“This narrative is dedicated to country roads:  some graveled, some still mud and some leading nowhere. What is wonderful is knowing that country roads are filled with the lives of so many others who traveled them years past and thanks to those hearty souls, you are allowed choices they could only dream of. No matter how high a man may rise, perhaps to being the richest man in the world, you can be assured that even on those roads paved with gold, there is an old country road which allowed him to get where his is.”

Sixteen years ago, before my grandpa passed away, my mom took the time to interview him and used his memories to write a book for my sister and me (of his days before we knew him). Here is the title page she created:

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As I was re-reading the book this past week, I remembered that old gravel road in Mercer, Missouri and its importance in my life. As a young girl, I walked the road, gravel crunching beneath my feet, loose stones rolling away as I passed my Grandpa’s angus cattle in the fields, the cows sometimes mooing their complaint at my intrusion in their territory. I always paused on the “bridge,” a two-board creation, to watch the creek moving beneath me. Later, as a teenager, I learned to navigate the two boards as I drove my grandpa’s pickup to town.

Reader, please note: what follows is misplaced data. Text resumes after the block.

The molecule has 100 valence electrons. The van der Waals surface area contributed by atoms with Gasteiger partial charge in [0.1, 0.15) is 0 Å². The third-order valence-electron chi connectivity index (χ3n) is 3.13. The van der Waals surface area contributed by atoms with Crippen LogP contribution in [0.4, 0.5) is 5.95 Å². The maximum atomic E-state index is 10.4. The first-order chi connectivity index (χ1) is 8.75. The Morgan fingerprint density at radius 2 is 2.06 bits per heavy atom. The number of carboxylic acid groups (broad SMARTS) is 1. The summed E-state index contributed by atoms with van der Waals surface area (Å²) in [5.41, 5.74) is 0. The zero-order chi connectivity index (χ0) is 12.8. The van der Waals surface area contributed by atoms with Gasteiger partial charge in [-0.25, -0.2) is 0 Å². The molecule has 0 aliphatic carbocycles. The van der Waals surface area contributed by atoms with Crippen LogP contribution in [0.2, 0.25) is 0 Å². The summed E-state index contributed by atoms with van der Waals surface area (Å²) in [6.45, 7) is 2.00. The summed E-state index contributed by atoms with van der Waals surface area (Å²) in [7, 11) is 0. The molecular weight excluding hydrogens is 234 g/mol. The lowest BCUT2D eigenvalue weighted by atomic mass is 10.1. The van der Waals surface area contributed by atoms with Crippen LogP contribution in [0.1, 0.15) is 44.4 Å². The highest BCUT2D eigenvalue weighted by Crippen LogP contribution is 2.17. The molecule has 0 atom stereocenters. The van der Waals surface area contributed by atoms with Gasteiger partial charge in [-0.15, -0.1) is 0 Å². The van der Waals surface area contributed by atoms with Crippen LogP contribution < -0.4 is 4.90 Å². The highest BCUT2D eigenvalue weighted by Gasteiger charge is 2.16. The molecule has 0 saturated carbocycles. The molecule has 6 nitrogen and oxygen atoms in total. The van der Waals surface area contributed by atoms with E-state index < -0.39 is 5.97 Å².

Here is the first paragraph of the book my mom wrote. She is such a gifted writer. I hope to publish this book at some point, as it represents so many others from the “Greatest Generation” who lived through world wars, the Great Depression, and learned to work hard, love through action, and worship God without fail.

“It was a cold November morning in a small rural area of Northern Missouri. Frozen haze was hanging over the curving creek bed and sweeping along the banks as far as the eye could see. The creek ran north to south, giving the illusion of something much larger than it actually was, while the craggy edges jutted in and out of the landscape, but always within a narrow curvature created by mother nature herself. The old house, sitting on the hill one half mile west of the creek, was creaking and sagging in places, while the shutters on the windows were painted white with hoary frost, and the smoke from the chimney curled endlessly into the sky. Inside the house the air was warm and inviting, interrupted by the whimpering cries of a newborn. Carl Vatus and Veta Fonabelle Gibson Porter were parents of a bouncing baby boy. The date was November 19, 1919, and the baby was named Doral Vatus.” (Shirley Porter, 1999)

The most special time of the year for my grandpa was July because that meant the churches would gather for Brush Arbor days (representing the old-time campmeetings of long ago). I was there for the first service, alongside my grandpa, as I was visiting him that summer. I celebrate my heritage, from that old gravel road and the influences of those who were born, lived, and died within a mile of that end of it.